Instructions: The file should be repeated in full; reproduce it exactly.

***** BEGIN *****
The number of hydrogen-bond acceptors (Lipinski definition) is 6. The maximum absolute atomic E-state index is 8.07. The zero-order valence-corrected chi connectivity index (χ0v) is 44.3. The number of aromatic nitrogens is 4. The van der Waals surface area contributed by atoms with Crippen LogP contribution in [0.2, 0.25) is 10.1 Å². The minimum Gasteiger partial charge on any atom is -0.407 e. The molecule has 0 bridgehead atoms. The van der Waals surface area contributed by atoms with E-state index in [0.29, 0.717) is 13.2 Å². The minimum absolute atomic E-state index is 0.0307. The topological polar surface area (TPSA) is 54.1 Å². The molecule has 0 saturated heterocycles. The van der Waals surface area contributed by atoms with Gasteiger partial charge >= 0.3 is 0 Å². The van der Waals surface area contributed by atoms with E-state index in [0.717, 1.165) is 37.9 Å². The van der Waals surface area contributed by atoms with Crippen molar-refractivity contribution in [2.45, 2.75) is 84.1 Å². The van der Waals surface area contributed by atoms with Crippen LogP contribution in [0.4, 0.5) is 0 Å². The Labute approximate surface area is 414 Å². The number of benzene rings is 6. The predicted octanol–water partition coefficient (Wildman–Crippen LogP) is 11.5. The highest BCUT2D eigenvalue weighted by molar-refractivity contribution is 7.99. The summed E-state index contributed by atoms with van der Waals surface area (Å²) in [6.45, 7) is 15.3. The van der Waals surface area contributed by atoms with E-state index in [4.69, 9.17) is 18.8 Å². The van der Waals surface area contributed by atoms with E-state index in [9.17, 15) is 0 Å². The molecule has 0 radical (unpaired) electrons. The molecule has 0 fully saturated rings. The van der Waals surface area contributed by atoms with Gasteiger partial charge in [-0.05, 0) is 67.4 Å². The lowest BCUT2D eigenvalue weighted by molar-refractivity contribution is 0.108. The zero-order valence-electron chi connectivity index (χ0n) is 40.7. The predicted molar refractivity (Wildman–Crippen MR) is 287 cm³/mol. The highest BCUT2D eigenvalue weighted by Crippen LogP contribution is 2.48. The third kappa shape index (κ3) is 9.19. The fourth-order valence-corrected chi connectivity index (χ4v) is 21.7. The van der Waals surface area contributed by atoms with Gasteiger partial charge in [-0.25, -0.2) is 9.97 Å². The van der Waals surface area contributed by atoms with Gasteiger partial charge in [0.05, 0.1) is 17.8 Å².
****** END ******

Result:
The number of hydrogen-bond acceptors (Lipinski definition) is 6. The maximum absolute atomic E-state index is 8.07. The zero-order valence-corrected chi connectivity index (χ0v) is 44.3. The number of aromatic nitrogens is 4. The van der Waals surface area contributed by atoms with Crippen LogP contribution in [0.2, 0.25) is 10.1 Å². The minimum Gasteiger partial charge on any atom is -0.407 e. The molecule has 0 bridgehead atoms. The van der Waals surface area contributed by atoms with E-state index in [0.29, 0.717) is 13.2 Å². The minimum absolute atomic E-state index is 0.0307. The topological polar surface area (TPSA) is 54.1 Å². The molecule has 0 saturated heterocycles. The van der Waals surface area contributed by atoms with Gasteiger partial charge >= 0.3 is 0 Å². The van der Waals surface area contributed by atoms with E-state index in [0.717, 1.165) is 37.9 Å². The van der Waals surface area contributed by atoms with Crippen molar-refractivity contribution in [2.45, 2.75) is 84.1 Å². The van der Waals surface area contributed by atoms with Crippen LogP contribution in [0.4, 0.5) is 0 Å². The Labute approximate surface area is 414 Å². The number of benzene rings is 6. The predicted octanol–water partition coefficient (Wildman–Crippen LogP) is 11.5. The highest BCUT2D eigenvalue weighted by molar-refractivity contribution is 7.99. The summed E-state index contributed by atoms with van der Waals surface area (Å²) in [6.45, 7) is 15.3. The van der Waals surface area contributed by atoms with E-state index in [4.69, 9.17) is 18.8 Å². The van der Waals surface area contributed by atoms with E-state index in [9.17, 15) is 0 Å². The molecule has 0 radical (unpaired) electrons. The molecule has 0 fully saturated rings. The van der Waals surface area contributed by atoms with Gasteiger partial charge in [-0.05, 0) is 67.4 Å². The lowest BCUT2D eigenvalue weighted by molar-refractivity contribution is 0.108. The zero-order valence-electron chi connectivity index (χ0n) is 40.7. The predicted molar refractivity (Wildman–Crippen MR) is 287 cm³/mol. The highest BCUT2D eigenvalue weighted by Crippen LogP contribution is 2.48. The third kappa shape index (κ3) is 9.19. The fourth-order valence-corrected chi connectivity index (χ4v) is 21.7. The van der Waals surface area contributed by atoms with Gasteiger partial charge in [-0.25, -0.2) is 9.97 Å². The van der Waals surface area contributed by atoms with Gasteiger partial charge in [0.05, 0.1) is 17.8 Å².